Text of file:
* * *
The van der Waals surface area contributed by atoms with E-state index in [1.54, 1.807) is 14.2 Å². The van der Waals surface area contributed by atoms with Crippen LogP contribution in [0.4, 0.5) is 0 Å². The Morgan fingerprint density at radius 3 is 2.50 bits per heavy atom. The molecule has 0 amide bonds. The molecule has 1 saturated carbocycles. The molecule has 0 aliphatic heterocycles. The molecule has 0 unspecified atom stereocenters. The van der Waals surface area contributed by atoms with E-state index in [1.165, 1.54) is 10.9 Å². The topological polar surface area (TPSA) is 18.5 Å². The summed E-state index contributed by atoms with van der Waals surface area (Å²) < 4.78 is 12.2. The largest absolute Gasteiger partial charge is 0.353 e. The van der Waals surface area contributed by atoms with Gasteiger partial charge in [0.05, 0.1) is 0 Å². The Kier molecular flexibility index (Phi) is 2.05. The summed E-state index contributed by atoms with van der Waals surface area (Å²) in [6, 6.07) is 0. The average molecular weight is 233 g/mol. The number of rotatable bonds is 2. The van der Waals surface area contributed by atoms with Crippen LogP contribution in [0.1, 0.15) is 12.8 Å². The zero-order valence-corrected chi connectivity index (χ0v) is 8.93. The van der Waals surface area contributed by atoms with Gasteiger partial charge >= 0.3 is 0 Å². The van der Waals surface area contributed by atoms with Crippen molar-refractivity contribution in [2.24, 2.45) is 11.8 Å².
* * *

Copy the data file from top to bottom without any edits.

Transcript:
The van der Waals surface area contributed by atoms with E-state index in [1.54, 1.807) is 14.2 Å². The van der Waals surface area contributed by atoms with Crippen LogP contribution in [0.4, 0.5) is 0 Å². The Morgan fingerprint density at radius 3 is 2.50 bits per heavy atom. The molecule has 0 amide bonds. The molecule has 1 saturated carbocycles. The molecule has 0 aliphatic heterocycles. The molecule has 0 unspecified atom stereocenters. The van der Waals surface area contributed by atoms with E-state index in [1.165, 1.54) is 10.9 Å². The topological polar surface area (TPSA) is 18.5 Å². The summed E-state index contributed by atoms with van der Waals surface area (Å²) < 4.78 is 12.2. The largest absolute Gasteiger partial charge is 0.353 e. The van der Waals surface area contributed by atoms with Gasteiger partial charge in [0.05, 0.1) is 0 Å². The Kier molecular flexibility index (Phi) is 2.05. The summed E-state index contributed by atoms with van der Waals surface area (Å²) in [6, 6.07) is 0. The average molecular weight is 233 g/mol. The number of rotatable bonds is 2. The van der Waals surface area contributed by atoms with Crippen LogP contribution in [0.1, 0.15) is 12.8 Å². The zero-order valence-corrected chi connectivity index (χ0v) is 8.93. The van der Waals surface area contributed by atoms with Gasteiger partial charge >= 0.3 is 0 Å². The van der Waals surface area contributed by atoms with Crippen molar-refractivity contribution in [2.24, 2.45) is 11.8 Å².